by Charles Davidson | May 9, 2012
I recently attended the 22nd Annual Outlook for Texas Land Markets, and several of the sessions spent considerable time trying to make heads or tails out of the recent Texas Supreme Court decision regarding what is commonly called the “Day Case” regarding groundwater.
After first stating that I am not an attorney or an expert in water law, I will try to convey my assessment and opinion as to what the decision means to each of us today. To start, it appears that all of the experts I heard are in agreement that we will not be able to answer what it all means for another decade or so.
That being said, there are some key outcomes that are meaningful to recognize:
1) Per the Supreme Court Decision in the “Day Case” (and the language in SB 332 passed in the most recent Texas Legislative Session), a landowner owns the groundwater under his or her property “in place”, just like oil & gas, subject to legal drainage and the local GCD (Groundwater Conservation District) rules based on relevant factors, including fair share and beneficial use. It is plain to see that things can get complicated as fair share and beneficial use get defined, but at least the foundation of groundwater ownership is now firmly in place
2) Unreasonable regulations or rules imposed by a local GCD (or the EAA) may lead to a non-frivolous takings claim. Of course, the courts will ultimately decide what is unreasonable and has resulted in an illegal taking. Potential takings claims may arise in several ways including:
3) The Day Case involved the Edwards Aquifer Authority that was created by the Texas Legislature by passage of the Edwards Aquifer Authority Act. The Act, a landmark legislation adopted by Texas lawmakers in 1993 and put into effect in 1996, created the Authority as a special groundwater district with the purpose to manage and regulate the San Antonio segment of the Balcones Fault Zone Edwards Aquifer, more commonly referred to as the Edwards Aquifer. As a result, the Authority is responsible for a jurisdictional area that spans 8,800 square miles across eight counties in south-central Texas, including all of Uvalde, Medina, and Bexar counties, plus portions of Atascosa, Caldwell, Guadalupe, Comal, and Hays counties. What this means is that GCD’s statewide don’t operate under exactly the same statutory laws as the EAA.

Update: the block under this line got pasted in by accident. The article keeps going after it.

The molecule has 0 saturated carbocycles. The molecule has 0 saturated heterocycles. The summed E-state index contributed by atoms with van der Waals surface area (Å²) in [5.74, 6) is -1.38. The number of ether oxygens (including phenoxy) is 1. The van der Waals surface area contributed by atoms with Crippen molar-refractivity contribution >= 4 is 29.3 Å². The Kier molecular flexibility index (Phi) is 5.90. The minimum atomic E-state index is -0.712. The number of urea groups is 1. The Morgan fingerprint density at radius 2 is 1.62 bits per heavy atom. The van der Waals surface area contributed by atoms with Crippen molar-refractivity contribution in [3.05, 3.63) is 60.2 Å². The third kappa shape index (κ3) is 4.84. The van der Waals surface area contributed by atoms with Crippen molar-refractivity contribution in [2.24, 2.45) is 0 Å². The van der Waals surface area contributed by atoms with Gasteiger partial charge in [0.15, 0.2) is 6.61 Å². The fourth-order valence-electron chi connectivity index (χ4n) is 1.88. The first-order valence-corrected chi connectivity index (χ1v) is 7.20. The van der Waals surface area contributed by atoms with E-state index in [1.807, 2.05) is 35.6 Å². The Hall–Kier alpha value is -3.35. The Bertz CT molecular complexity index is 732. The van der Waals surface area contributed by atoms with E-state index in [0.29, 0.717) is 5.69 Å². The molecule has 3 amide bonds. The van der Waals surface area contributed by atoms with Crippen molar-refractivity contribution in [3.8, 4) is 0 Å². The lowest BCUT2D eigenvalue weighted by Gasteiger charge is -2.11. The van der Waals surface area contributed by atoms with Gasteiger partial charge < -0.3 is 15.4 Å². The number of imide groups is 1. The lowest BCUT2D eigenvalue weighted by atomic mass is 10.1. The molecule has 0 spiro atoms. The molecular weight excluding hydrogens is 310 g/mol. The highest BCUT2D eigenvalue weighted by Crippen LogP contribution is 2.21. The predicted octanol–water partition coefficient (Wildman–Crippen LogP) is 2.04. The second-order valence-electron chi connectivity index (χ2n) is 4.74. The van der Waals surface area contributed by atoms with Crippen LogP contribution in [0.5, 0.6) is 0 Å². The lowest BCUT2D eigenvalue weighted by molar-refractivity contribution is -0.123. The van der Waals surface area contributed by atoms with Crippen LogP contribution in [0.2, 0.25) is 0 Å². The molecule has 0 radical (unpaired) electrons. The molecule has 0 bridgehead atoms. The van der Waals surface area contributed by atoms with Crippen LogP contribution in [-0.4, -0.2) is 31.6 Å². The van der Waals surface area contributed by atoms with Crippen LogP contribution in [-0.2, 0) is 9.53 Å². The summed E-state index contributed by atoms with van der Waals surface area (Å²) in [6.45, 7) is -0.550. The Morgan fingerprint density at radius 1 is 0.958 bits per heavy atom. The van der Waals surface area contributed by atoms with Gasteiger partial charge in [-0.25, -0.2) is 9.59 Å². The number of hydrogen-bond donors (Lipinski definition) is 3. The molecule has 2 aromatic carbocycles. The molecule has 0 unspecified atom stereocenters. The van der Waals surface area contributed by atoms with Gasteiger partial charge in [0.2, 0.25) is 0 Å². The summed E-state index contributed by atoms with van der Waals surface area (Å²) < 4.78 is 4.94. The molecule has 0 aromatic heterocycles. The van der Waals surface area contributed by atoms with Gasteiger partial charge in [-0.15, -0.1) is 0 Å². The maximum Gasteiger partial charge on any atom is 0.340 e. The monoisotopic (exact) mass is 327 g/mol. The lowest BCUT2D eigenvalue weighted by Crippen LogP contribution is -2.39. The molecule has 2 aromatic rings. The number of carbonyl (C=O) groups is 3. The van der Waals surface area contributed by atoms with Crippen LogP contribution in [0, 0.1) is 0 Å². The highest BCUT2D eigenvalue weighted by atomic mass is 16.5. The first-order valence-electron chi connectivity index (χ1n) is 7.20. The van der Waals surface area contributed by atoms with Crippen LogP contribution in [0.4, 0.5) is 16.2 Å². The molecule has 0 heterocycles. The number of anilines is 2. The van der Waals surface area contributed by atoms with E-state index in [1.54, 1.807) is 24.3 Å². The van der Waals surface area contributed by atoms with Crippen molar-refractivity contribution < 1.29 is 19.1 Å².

4) Any “Day Case” spillover to the local GCD’s is expected to be minimal until someone files a substantial lawsuit and a final outcomes are determined by the courts…years down road.
5) The ruling and referenced legislation has clarified the previous uncertainty, for some, surrounding one’s legal ability to buy and sell groundwater rights by providing more clarity; severing of those rights by a surface owner can now be done with certainty.
6) One interesting side note that there seems to be some confusion about is that the oil & gas exemption for water use is specifically for exploration, not production. Not all oil & gas groundwater use is statutorily exempt. The obvious question of whether “fracking” is an exploration or production activity has not yet been defined.
In summary, the Day Case confirmed groundwater ownership by the surface owner; however, it is important to recognize that permitting decisions and the definitions of fair share and beneficial use will still result in further court decisions and an estimated decade before we have profound clarity on these issues.
The information contained herein represents the understanding, opinions and assessments of the author and should not be considered legally conclusive or expert opinion. Republic Ranches, LLC and its principals, members, officers, associates, agents and employees cannot guarantee the accuracy of such information.